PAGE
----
My hometown went too far in its direction. But the prep school world where I used to teach (and where my husband grew up), the affluent suburban world in general, goes too far in the other. It doesn't make sense to expect everyone to go to college; not everyone needs or wants it for happiness. It certainly doesn't make sense to expect everyone to go to the same thirty top-ranked schools without acknowledging what others can offer, or put so much pressure on teenagers to go there that they're shoving their schedules full of AP classes they're not interested in, and skimping on sleep, because they have to go to college but they don't know why, because they're just borne along by the weight of the cultural assumption and the shared panic over SAT scores. (I didn't even know you could study for SATs. What a strange revelation.) It doesn't make sense to expect everyone to go at 18 -- many would be better off with a year or two to gain perspective, figure out what they actually like doing outside of school, and use that newfound maturity to bend school in useful directions.

Andromeda said...

[heh, comment length limit!]

And it doesn't make sense to expect everyone to go to grad school, either. That's something else I see a lot of in that online community -- teenagers assuming they'll all go to grad school, I think chiefly because, one, school is all they know, and two, they are convinced that if *one* degree is good, *two* degrees must be better. You tell them that there are people with BAs who make more than people with MAs, or that having too many degrees can make you *over*qualified and unemployable for some positions, and they stare at you utterly blankly.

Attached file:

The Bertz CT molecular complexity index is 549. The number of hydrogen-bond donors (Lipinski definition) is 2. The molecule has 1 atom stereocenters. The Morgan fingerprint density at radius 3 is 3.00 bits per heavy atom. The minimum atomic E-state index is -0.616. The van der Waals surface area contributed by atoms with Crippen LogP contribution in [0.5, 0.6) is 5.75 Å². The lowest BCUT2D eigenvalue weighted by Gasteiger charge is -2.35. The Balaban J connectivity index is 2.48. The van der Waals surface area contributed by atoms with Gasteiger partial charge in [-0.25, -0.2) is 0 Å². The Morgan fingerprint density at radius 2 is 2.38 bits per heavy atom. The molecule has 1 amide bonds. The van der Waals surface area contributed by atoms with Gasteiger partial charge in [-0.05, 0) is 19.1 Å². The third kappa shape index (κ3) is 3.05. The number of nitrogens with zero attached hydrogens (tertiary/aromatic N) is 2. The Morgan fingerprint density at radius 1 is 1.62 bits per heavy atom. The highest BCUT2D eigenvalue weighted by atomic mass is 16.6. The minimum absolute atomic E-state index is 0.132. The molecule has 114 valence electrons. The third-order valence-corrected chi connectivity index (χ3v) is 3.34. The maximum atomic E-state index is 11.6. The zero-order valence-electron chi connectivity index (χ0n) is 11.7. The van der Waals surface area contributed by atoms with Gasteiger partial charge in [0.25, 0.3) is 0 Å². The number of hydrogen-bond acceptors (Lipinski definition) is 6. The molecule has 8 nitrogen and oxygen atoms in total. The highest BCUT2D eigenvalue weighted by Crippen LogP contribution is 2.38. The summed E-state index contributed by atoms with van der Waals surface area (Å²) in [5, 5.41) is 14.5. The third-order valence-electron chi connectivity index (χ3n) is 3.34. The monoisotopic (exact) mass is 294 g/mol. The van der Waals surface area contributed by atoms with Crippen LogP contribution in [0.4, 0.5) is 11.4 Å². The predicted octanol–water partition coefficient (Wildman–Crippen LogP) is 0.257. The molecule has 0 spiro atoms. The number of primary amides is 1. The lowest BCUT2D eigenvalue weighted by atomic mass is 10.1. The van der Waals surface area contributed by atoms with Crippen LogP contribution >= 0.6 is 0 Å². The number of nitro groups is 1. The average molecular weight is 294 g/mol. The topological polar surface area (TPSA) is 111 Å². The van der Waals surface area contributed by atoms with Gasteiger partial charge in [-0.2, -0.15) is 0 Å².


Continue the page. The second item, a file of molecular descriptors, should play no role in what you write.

I think grad school is great. As I said, parents with PhDs, and I'm on my second go-round myself ;). But grad school's great if you like it, if you can finance it, and if you have a reason for being there -- some deep passion or career aim that can't be satisfied some other way. Those ifs really fail to hold for a lot of people. (The husband did one semester of grad school. It's not for him. I expect he'll always make lots more than I do, and he has a much clearer career arc.) I worry that graduate degrees will get progressively devalued, as more kids feel pressure to get them -- that we'll be seeing them as requirements for jobs that don't need them, the way these days BAs are required for jobs that don't need them. That there will be programs with no real rigor or purpose springing up to take money from people who feel they have to go to grad school. That it will be yet. another. way. for people who are already wealthy and privileged to erect barriers against people who are not, to keep their class position to themselves.